Mneesha Gellman reports on the findings of a new human rights report and the country’s history of political violence.
By Mneesha Gellman
At least 138 people deported from the United States to El Salvador since 2013 have been killed, according to a new report by Human Rights Watch, which investigates human rights abuses worldwide.
The 117-page report also says researchers identified at least 70 deportees who were sexually assaulted, tortured or kidnapped. Many victims were asylum-seekers attacked or killed by the gangs they originally fled.
The findings show that “the U.S. is repeatedly violating its obligations to protect Salvadorans from return to serious risk of harm,” Human Rights Watch says.
The group used court records, police reports, interviews with victims and their families and news articles to document the fates of deportees. It is the first systematic effort to find out what happened to Salvadorans whose asylum claims were rejected in U.S. immigration courts because they failed to demonstrate “credible fear” of violence in El Salvador.
International asylum laws created after the Holocaust require countries to take in people who are persecuted for their race, religion, nationality, membership of a particular social group or political opinion.
As part of its immigration crackdown, the Trump administration in September signed an agreement with El Salvador requiring the Central American country to keep asylum seekers there while they await the results of their asylum claims.
But the murders of 138 deportees belie any notion that El Salvador can protect citizens who are under threat.
Roots of Impunity
Roughly the size of New Jersey, El Salvador is densely populated and highly connected by cellphone service and social media. The vulnerable groups protected under international asylum law cannot easily go under the radar or relocate if targeted by gangs, corrupt police or domestic abusers.
Hundreds of Salvadorans are killed every month. Murders, disappearances and tortures almost always go unsolved in El Salvador. Criminals, especially those with access to power, are rarely punished for their wrongdoing.
I have documented this culture of impunity across Central America and Mexico, focusing on the indigenous people, women and political dissidents who are so often victims of political violence.
This violence dates back centuries, to Spain’s bloody conquest of the Americas. As in the U.S., colonial-era brutality has lasting impacts on the region’s race, class and gender divisions.
In 1932, the massacre of indigenous Salvadorans and leftists who rebelled against dictator Maximiliano Hernández Martínez left between 10,000 and 30,000 dead.
Communist Party member Farabundo Martí, who led Salvadoran peasant farmers in their revolt against political corruption and unjust resource allocation, was assassinated after the massacre. But the struggle continued.
By the 1970s, dissident factions again organized against state oppression. United as the Farabundo Martí National Liberation Front, these groups eventually waged war on the ruling ARENA party, which they blamed for oppressing the Salvadoran working class.
The 1992 El Salvador peace accords, overseen by the United Nations, were meant to bring national reconciliation. A truth commission documented widespread human rights abuses committed by state and paramilitary forces during the war. But days after the report was released, in 1993, El Salvador’s ARENA-controlled congress passed an amnesty law that excused most government and military officials.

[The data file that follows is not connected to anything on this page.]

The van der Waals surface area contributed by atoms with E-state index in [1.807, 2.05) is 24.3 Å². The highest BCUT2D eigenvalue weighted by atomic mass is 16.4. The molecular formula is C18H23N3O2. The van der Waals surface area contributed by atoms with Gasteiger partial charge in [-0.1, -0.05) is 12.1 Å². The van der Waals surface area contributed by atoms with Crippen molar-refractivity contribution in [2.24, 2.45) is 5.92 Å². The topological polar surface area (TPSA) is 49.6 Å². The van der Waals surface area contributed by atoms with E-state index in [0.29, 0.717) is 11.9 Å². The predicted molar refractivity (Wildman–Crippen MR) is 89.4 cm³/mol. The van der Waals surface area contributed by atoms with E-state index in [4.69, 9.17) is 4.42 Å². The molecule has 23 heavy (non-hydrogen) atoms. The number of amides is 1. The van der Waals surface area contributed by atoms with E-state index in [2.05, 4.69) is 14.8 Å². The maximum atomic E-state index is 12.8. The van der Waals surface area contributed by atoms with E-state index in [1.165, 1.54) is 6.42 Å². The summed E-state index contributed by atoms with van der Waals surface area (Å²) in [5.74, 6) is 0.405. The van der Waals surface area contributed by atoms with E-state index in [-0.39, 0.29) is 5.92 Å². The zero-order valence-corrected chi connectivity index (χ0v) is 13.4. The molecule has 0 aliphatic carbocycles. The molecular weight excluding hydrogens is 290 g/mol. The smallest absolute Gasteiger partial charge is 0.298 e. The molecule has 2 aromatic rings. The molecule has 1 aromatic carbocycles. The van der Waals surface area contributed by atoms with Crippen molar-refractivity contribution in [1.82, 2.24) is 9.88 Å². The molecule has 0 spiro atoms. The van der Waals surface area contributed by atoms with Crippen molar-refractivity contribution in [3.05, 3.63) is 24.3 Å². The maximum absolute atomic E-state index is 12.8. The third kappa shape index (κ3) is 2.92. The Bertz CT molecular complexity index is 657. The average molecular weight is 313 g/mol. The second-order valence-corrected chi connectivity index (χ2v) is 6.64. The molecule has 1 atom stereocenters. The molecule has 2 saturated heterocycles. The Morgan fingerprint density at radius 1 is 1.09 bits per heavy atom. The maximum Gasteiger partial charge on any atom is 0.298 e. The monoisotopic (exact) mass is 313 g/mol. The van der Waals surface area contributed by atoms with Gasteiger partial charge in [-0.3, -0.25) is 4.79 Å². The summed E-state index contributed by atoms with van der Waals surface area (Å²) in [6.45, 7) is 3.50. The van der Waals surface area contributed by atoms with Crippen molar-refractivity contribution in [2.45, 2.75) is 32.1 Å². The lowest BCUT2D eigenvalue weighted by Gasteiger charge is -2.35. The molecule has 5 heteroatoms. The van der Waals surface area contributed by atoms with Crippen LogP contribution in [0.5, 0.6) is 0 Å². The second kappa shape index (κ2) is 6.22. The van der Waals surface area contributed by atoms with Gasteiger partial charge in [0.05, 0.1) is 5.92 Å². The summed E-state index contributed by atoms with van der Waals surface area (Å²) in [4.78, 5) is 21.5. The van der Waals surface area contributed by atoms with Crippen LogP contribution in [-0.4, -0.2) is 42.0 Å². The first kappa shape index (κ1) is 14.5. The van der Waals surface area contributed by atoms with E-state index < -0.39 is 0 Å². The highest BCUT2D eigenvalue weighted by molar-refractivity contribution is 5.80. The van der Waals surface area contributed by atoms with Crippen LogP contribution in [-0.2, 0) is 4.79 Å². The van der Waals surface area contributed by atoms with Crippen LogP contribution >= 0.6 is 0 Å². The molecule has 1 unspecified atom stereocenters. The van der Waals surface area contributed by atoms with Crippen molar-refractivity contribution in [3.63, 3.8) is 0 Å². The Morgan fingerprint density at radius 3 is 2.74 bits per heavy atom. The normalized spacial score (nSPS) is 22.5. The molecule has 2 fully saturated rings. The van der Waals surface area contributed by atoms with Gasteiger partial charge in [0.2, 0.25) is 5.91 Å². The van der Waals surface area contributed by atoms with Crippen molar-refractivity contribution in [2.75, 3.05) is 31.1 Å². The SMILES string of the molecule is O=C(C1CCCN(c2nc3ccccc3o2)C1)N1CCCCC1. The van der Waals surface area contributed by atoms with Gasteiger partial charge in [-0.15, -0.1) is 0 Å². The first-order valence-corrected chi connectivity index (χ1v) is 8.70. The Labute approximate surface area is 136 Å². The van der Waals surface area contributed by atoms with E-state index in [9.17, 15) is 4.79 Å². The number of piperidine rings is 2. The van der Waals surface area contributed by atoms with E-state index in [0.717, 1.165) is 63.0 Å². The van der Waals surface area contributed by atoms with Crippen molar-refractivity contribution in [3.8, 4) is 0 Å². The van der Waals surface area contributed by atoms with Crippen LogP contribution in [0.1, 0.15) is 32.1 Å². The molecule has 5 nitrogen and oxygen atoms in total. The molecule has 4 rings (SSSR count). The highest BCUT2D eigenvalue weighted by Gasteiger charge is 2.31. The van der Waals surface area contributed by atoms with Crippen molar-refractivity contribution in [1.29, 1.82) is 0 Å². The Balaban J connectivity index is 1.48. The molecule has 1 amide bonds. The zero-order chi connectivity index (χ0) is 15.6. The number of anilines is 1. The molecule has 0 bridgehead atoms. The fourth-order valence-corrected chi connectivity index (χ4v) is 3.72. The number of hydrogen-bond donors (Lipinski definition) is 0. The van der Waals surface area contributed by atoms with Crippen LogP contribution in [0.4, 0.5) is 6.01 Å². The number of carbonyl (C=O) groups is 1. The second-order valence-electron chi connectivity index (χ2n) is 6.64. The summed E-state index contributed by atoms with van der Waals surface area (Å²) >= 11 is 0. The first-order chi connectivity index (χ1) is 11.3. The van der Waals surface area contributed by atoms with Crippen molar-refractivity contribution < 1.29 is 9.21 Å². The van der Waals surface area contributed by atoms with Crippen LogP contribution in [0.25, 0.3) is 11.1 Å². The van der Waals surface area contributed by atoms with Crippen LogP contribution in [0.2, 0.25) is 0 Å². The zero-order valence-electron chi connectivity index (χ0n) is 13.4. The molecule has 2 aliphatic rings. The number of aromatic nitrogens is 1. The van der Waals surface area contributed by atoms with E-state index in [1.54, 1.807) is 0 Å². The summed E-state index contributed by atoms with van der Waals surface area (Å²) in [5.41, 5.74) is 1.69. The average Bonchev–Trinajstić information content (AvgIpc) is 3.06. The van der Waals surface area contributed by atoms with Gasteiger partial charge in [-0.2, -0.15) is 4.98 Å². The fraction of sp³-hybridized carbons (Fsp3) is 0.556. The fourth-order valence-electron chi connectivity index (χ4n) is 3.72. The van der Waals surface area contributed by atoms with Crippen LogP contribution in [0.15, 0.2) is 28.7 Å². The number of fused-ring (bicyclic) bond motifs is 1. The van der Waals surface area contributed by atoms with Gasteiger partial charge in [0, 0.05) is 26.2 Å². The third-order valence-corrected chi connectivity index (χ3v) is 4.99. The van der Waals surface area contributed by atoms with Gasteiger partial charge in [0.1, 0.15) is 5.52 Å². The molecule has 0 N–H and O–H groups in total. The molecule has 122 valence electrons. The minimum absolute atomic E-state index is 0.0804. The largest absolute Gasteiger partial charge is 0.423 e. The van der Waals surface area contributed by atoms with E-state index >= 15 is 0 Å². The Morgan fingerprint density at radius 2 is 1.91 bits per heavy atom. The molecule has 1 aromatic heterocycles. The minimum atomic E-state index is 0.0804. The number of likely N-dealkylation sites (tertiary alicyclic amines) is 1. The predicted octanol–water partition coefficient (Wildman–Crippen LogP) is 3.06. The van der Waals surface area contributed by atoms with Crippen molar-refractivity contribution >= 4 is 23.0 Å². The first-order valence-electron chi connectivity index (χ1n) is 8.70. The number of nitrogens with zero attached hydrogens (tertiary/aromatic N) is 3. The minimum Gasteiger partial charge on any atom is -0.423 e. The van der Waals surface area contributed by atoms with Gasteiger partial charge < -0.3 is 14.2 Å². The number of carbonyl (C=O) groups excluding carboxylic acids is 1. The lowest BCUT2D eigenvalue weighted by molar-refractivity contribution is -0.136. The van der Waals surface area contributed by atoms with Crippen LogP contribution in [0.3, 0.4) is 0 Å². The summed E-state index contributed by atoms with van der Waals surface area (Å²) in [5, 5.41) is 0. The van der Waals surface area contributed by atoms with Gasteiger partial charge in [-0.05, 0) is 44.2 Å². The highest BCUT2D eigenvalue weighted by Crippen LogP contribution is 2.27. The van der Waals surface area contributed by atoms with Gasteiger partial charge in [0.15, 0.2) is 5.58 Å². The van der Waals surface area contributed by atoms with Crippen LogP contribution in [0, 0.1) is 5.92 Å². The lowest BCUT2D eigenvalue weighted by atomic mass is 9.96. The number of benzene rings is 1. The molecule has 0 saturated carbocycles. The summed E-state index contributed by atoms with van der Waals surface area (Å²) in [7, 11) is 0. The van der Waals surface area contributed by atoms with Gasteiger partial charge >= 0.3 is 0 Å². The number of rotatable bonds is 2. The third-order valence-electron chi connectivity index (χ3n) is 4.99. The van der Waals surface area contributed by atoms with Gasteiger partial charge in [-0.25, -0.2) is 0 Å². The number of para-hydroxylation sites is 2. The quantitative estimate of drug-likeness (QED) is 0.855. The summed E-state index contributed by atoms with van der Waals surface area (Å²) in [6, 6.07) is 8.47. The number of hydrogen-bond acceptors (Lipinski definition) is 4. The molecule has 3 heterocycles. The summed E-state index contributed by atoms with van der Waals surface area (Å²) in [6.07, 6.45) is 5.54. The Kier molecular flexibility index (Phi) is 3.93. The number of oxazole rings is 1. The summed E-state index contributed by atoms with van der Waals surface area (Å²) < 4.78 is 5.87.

As a result, the root causes of El Salvador’s conflict – particularly, unequal access to insufficient resources – still plague society. So does the very weak rule of law that allowed civil war criminals to go unpunished.
Neither the rightist or leftist governments that have held power since have managed to change this.
El Salvador’s defense minister recently assessed that there are more gang members than soldiers in his country. Police in El Salvador are extremely aggressive in pursuing them, and civilians can get caught in the crossfire, Human Rights Watch finds.
The resulting dangerous disarray sent 46,800 residents to seek asylum in the U.S. last year. Risking the unknown violence of migration over guaranteed violence at home is, for many Salvadorans, a logical decision.
Crime and violence in El Salvador has declined since President Nayib Bukele took office in June 2019, according to the government.
The president credits his tough-on-gangs policing with improving security in the country. But some crime analysts say the apparent drop in homicides is actually a manipulation of crime data. The government recently changed how it counts murders, eliminating deaths that result from confrontation with security forces – police killings – from the homicide category.
In any case, levels of violence in El Salvador are still among the world’s highest.
Police regularly turn a blind eye to violence by gang members, including both MS-13 and Barrio 18 gangs, either due to corruption or concern for their own safety. As a result, Salvadoran police frequently fail to meaningfully protect people from gang violence.
In these circumstances, deporting Salvadoran asylum-seekers may violate an international law called “non-refoulement.”
According to the 1954 United Nations Convention on the Status of Refugees, which both the U.S. and El Salvador signed, states cannot expel refugees to a territory “where his life or freedom would be threatened.”
Migrants know El Salvador can’t protect them. That, of course, is why they flee. Now the United States government has to know that, too.
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